One of my biggest fears in facing cancer was the news that my treatment – more specifically chemo (my prescribed chemo regiment was CMF, which stands for the initials of these 3 drugs: Cyclophosphamide, Methotrexate 5 Fluorouracil – also known as 5FU) and the prescribed 5 years of Tamoxifen would leave me infertile, most likely too old to bare a child anyway, and considering that my tumor was Estrogen (ER) and Progesterone (PR) positive (most often referred to as “ER/ PR+”) it would never be advised that I carry a baby in my uterus due to hormonal surges that naturally occur during pregnancy. Opting to go through an egg retrieval procedure specifically available for breast cancer patients gave me a sense of control, a sense of hope. It helped me keep that door open in a time when so many doors seemed to be closing; slamming shut in my face.
Living in New York City, I am incredibly fortunate to have access to top, world renowned hospitals. I opted to go through this procedure at Weill Cornell and I was surrounded by an amazing team of doctors.
During the second half of 2012 I was 100% running on survival mode my calendar was full of endless appointments, procedures, tests, evaluations, day after day after day. I was coasting by in a haze… carried, pushed, dragged along – like a rag doll lost at sea.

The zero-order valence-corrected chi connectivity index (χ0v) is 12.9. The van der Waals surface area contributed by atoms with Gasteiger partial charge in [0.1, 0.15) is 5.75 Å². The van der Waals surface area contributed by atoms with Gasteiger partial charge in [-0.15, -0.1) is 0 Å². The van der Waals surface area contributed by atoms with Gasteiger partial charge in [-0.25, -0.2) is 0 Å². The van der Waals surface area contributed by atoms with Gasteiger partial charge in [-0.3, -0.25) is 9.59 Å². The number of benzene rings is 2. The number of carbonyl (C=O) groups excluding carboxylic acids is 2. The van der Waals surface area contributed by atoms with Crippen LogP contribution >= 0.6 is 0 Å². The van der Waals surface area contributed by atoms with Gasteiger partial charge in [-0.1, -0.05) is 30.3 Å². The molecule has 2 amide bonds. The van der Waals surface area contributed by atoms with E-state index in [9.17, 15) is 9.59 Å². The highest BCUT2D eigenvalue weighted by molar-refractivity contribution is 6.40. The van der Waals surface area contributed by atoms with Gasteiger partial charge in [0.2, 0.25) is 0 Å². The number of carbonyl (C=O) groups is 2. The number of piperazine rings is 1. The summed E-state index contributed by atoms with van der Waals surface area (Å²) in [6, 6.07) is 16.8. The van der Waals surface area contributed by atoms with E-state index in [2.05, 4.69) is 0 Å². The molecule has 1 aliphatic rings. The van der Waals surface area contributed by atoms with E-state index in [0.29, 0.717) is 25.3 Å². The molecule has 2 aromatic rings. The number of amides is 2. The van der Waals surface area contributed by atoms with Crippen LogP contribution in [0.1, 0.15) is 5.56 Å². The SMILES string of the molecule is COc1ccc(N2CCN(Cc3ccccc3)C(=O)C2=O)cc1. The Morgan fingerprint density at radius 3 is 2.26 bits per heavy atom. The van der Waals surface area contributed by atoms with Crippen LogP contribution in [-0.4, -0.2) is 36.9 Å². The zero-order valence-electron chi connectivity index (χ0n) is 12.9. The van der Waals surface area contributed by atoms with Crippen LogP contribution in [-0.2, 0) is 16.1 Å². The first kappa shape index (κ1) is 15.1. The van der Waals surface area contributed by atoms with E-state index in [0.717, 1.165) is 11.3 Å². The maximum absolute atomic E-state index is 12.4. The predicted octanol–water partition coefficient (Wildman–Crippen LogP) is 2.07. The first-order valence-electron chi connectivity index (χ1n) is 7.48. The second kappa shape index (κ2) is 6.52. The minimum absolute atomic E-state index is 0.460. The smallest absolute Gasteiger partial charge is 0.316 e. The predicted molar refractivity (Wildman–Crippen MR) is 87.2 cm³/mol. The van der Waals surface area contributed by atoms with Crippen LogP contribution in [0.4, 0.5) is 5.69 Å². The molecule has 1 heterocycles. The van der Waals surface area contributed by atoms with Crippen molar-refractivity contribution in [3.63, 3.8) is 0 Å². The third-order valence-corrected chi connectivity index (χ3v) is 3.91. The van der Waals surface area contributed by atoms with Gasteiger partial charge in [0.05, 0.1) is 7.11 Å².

Six days after I had my eggs retrieved and lovingly frozen, I ended up in the emergency room for internal bleeding. An emergency operation was performed in order to stop my blood from slowly emptying out in my abdominal cavity. I lost roughly 1.5 liters of blood that day. The pain that I felt from this compares to nothing else that I have ever experienced. This is a risk of egg retrieval… the chances of this happening to anyone is somewhere between 1% and 2%.
So here we are 5 years later, one recurrence of breast cancer later, a double mastectomy later, a failed reconstruction later – and yet… I just paid $262.50 to keep my eggs frozen.
Call me crazy, or maybe I am in denial, maybe this could be considered as wasted money – but if that’s the price for hope that I have to pay today, I’m willing to invest. Maybe one day will come and I will donate my eggs to science, but I’m not there yet. For now, those little golden eggs are in the bank.